Sunday, August 4, 2013

Rising Above and Three Sustainability Tales

Today's Sunday New York Times has three articles of interest to those interested in sustainability.
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First, comes this article on the local food movement in Jamaica.  Prices on the global food market are increasing and Jamaica is trying to limit imports and focus on local food.  Many have predicted for the last several years that food prices would increase greatly as a result of growing demand and the need for high profits due to the transfer of food production from the family farm to large corporatized systems.  The government of Jamaica is promoting local food using the slogan, "Grow what we eat, eat what we grow".  It is ironic that Jamaica, and much of the rest of the world, is focusing in supporting the advance local food in order to make their societies much more self-reliant just as suburban New York is defunding its Horticultural Extension Office which has taken a leadership role on this issue in the suburbs.

Next, check out this article on safety issues in nuclear power plants in South Korea.  It seems that companies have faked safety tests and put in substandard parts in the facilities.  Remember, if things go wrong, these plants have the potential to kill many people and poison vast areas for tens of thousands of years.  The waste from these plants will last hundreds of thousands of years before it is safe.  I wrote about my feelings about nuclear power recently and this article supports my concerns.

Finally, some of you might find this article about environmental quality and food safety in China of interest.  Many are concerned about the safety of basic food products and everyday living due to the poor environmental quality in the country.  One of the key areas of concern is baby formula of all things.  Based on my experience, there is interest in dealing with these issues in China, but they have a very long way to go.  Many are working on trying to improve environmental quality and food safety, but right now, there are real day to day issues for many people living in some of the most polluted areas and distrust of their food system.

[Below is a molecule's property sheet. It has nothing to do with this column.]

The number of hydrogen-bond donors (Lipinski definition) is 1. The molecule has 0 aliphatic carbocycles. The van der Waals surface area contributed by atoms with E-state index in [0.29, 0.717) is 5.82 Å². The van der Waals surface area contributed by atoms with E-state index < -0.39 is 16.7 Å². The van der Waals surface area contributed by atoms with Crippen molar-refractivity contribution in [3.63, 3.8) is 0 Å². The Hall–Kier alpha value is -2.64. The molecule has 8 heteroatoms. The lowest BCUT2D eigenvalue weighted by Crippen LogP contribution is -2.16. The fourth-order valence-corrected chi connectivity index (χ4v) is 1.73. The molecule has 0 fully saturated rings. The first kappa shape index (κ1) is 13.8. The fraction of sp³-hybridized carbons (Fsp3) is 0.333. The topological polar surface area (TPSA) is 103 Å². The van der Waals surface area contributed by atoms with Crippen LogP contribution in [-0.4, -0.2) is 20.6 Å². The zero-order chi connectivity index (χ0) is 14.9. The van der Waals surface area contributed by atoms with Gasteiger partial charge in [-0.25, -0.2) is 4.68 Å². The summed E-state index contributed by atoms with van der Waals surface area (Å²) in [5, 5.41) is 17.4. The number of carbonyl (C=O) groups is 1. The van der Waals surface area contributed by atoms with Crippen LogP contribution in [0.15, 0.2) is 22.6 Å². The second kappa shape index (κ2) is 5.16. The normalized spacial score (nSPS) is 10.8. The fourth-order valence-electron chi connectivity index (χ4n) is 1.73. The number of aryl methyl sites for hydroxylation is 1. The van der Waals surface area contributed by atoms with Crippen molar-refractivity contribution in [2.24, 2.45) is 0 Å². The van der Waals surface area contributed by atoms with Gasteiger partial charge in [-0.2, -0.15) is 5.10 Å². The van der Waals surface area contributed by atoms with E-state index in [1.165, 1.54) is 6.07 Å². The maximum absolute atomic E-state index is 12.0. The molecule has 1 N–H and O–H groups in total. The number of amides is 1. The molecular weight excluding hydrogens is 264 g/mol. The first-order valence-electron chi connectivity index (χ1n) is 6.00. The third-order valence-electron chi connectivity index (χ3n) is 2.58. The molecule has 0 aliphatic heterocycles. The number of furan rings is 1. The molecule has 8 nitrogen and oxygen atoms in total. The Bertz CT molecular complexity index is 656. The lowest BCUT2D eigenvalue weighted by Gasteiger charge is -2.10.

It would be easy to take a dystopian world view based on these articles, but knowledge is power.  People are working to solve these issues, which gives me hope for the future.  In my career, I get to work with lots of amazing young people who go on to make the world a better place.  My former students (some of whom are reading this) are out there doing just that.  

Yesterday, I saw Spider-Man Turn off the Dark on Broadway.  Like most superhero stories, it is really a coming of age tale.  One of the key musical pieces from the show highlights this transformation from adolescence to the responsibilities of adulthood.  I feel this way about our current era.  Around the world societies have acted recklessly to damage the environment.  It's time to face reality and deal with these issues.  I get to work with young people who are going to do just that.  They are rising above.


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